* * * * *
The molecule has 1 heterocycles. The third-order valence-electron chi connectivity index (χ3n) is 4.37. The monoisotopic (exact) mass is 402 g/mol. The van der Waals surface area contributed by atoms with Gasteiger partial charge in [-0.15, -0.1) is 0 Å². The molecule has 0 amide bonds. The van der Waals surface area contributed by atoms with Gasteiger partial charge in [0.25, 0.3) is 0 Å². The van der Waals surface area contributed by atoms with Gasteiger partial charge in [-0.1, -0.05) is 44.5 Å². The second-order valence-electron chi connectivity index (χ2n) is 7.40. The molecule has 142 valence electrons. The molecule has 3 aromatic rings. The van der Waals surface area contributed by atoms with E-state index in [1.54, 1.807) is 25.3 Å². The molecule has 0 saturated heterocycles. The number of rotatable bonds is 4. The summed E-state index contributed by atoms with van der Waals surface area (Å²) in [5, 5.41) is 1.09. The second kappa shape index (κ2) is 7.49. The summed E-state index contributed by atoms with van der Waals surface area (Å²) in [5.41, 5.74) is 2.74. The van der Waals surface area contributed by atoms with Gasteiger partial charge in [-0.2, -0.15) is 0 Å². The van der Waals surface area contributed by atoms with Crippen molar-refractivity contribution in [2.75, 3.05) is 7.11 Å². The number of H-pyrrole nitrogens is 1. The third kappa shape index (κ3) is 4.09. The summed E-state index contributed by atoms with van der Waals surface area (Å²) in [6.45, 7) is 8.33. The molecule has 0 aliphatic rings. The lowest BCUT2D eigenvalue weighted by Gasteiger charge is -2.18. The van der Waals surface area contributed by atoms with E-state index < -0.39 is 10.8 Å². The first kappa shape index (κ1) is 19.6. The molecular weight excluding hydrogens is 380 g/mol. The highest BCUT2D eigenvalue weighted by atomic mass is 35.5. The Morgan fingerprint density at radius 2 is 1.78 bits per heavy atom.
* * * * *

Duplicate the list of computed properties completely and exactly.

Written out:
The molecule has 1 heterocycles. The third-order valence-electron chi connectivity index (χ3n) is 4.37. The monoisotopic (exact) mass is 402 g/mol. The van der Waals surface area contributed by atoms with Gasteiger partial charge in [-0.15, -0.1) is 0 Å². The molecule has 0 amide bonds. The van der Waals surface area contributed by atoms with Gasteiger partial charge in [0.25, 0.3) is 0 Å². The van der Waals surface area contributed by atoms with Gasteiger partial charge in [-0.1, -0.05) is 44.5 Å². The second-order valence-electron chi connectivity index (χ2n) is 7.40. The molecule has 142 valence electrons. The molecule has 3 aromatic rings. The van der Waals surface area contributed by atoms with E-state index in [1.54, 1.807) is 25.3 Å². The molecule has 0 saturated heterocycles. The number of rotatable bonds is 4. The summed E-state index contributed by atoms with van der Waals surface area (Å²) in [5, 5.41) is 1.09. The second kappa shape index (κ2) is 7.49. The summed E-state index contributed by atoms with van der Waals surface area (Å²) in [5.41, 5.74) is 2.74. The van der Waals surface area contributed by atoms with Gasteiger partial charge in [-0.2, -0.15) is 0 Å². The van der Waals surface area contributed by atoms with Crippen molar-refractivity contribution in [2.75, 3.05) is 7.11 Å². The number of H-pyrrole nitrogens is 1. The third kappa shape index (κ3) is 4.09. The summed E-state index contributed by atoms with van der Waals surface area (Å²) in [6.45, 7) is 8.33. The molecule has 0 aliphatic rings. The lowest BCUT2D eigenvalue weighted by Gasteiger charge is -2.18. The van der Waals surface area contributed by atoms with E-state index < -0.39 is 10.8 Å². The first kappa shape index (κ1) is 19.6. The molecular weight excluding hydrogens is 380 g/mol. The highest BCUT2D eigenvalue weighted by atomic mass is 35.5. The Morgan fingerprint density at radius 2 is 1.78 bits per heavy atom.